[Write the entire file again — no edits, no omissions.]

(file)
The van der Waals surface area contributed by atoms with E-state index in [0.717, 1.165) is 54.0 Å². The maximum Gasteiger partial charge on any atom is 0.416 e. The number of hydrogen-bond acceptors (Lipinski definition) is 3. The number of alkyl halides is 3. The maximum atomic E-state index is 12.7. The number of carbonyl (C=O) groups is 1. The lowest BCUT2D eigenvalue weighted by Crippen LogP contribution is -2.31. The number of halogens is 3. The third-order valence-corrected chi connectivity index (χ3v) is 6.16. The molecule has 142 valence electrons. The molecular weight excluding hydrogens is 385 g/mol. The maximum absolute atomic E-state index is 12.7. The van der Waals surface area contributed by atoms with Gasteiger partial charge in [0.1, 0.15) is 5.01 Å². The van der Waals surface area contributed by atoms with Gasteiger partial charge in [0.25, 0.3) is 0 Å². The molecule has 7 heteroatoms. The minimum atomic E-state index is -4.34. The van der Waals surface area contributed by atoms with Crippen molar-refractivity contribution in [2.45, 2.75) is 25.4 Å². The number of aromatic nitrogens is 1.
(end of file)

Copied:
The van der Waals surface area contributed by atoms with E-state index in [0.717, 1.165) is 54.0 Å². The maximum Gasteiger partial charge on any atom is 0.416 e. The number of hydrogen-bond acceptors (Lipinski definition) is 3. The number of alkyl halides is 3. The maximum atomic E-state index is 12.7. The number of carbonyl (C=O) groups is 1. The lowest BCUT2D eigenvalue weighted by Crippen LogP contribution is -2.31. The number of halogens is 3. The third-order valence-corrected chi connectivity index (χ3v) is 6.16. The molecule has 142 valence electrons. The molecular weight excluding hydrogens is 385 g/mol. The maximum absolute atomic E-state index is 12.7. The van der Waals surface area contributed by atoms with Gasteiger partial charge in [0.1, 0.15) is 5.01 Å². The van der Waals surface area contributed by atoms with Gasteiger partial charge in [0.25, 0.3) is 0 Å². The molecule has 7 heteroatoms. The minimum atomic E-state index is -4.34. The van der Waals surface area contributed by atoms with Crippen molar-refractivity contribution in [2.45, 2.75) is 25.4 Å². The number of aromatic nitrogens is 1.